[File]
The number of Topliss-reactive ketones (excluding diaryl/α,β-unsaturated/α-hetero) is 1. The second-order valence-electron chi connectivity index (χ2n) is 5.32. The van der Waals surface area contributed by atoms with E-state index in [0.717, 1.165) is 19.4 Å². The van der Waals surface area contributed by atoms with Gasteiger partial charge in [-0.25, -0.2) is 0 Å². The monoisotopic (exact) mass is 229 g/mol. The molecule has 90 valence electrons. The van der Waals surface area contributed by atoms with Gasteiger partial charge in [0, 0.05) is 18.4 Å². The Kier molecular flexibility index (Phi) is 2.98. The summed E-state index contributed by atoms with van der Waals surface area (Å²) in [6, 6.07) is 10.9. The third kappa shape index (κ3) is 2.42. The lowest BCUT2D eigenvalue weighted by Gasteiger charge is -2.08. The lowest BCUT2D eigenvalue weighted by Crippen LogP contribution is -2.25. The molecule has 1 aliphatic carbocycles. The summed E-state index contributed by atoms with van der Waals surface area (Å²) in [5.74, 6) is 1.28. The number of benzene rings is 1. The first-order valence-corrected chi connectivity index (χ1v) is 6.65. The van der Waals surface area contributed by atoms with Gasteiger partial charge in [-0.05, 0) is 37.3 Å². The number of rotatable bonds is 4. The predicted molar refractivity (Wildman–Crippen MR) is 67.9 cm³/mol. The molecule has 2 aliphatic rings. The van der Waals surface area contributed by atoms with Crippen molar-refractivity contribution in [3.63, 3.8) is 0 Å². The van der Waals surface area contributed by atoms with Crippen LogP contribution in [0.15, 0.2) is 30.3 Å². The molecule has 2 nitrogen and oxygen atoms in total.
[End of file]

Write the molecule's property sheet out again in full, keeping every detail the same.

The number of Topliss-reactive ketones (excluding diaryl/α,β-unsaturated/α-hetero) is 1. The second-order valence-electron chi connectivity index (χ2n) is 5.32. The van der Waals surface area contributed by atoms with E-state index in [0.717, 1.165) is 19.4 Å². The van der Waals surface area contributed by atoms with Gasteiger partial charge in [-0.25, -0.2) is 0 Å². The monoisotopic (exact) mass is 229 g/mol. The molecule has 90 valence electrons. The van der Waals surface area contributed by atoms with Gasteiger partial charge in [0, 0.05) is 18.4 Å². The Kier molecular flexibility index (Phi) is 2.98. The summed E-state index contributed by atoms with van der Waals surface area (Å²) in [6, 6.07) is 10.9. The third kappa shape index (κ3) is 2.42. The lowest BCUT2D eigenvalue weighted by Gasteiger charge is -2.08. The lowest BCUT2D eigenvalue weighted by Crippen LogP contribution is -2.25. The molecule has 1 aliphatic carbocycles. The summed E-state index contributed by atoms with van der Waals surface area (Å²) in [5.74, 6) is 1.28. The number of benzene rings is 1. The first-order valence-corrected chi connectivity index (χ1v) is 6.65. The van der Waals surface area contributed by atoms with Gasteiger partial charge in [-0.05, 0) is 37.3 Å². The number of rotatable bonds is 4. The predicted molar refractivity (Wildman–Crippen MR) is 67.9 cm³/mol. The molecule has 2 aliphatic rings. The van der Waals surface area contributed by atoms with Crippen molar-refractivity contribution in [3.63, 3.8) is 0 Å². The van der Waals surface area contributed by atoms with Crippen LogP contribution in [0.15, 0.2) is 30.3 Å². The molecule has 2 nitrogen and oxygen atoms in total.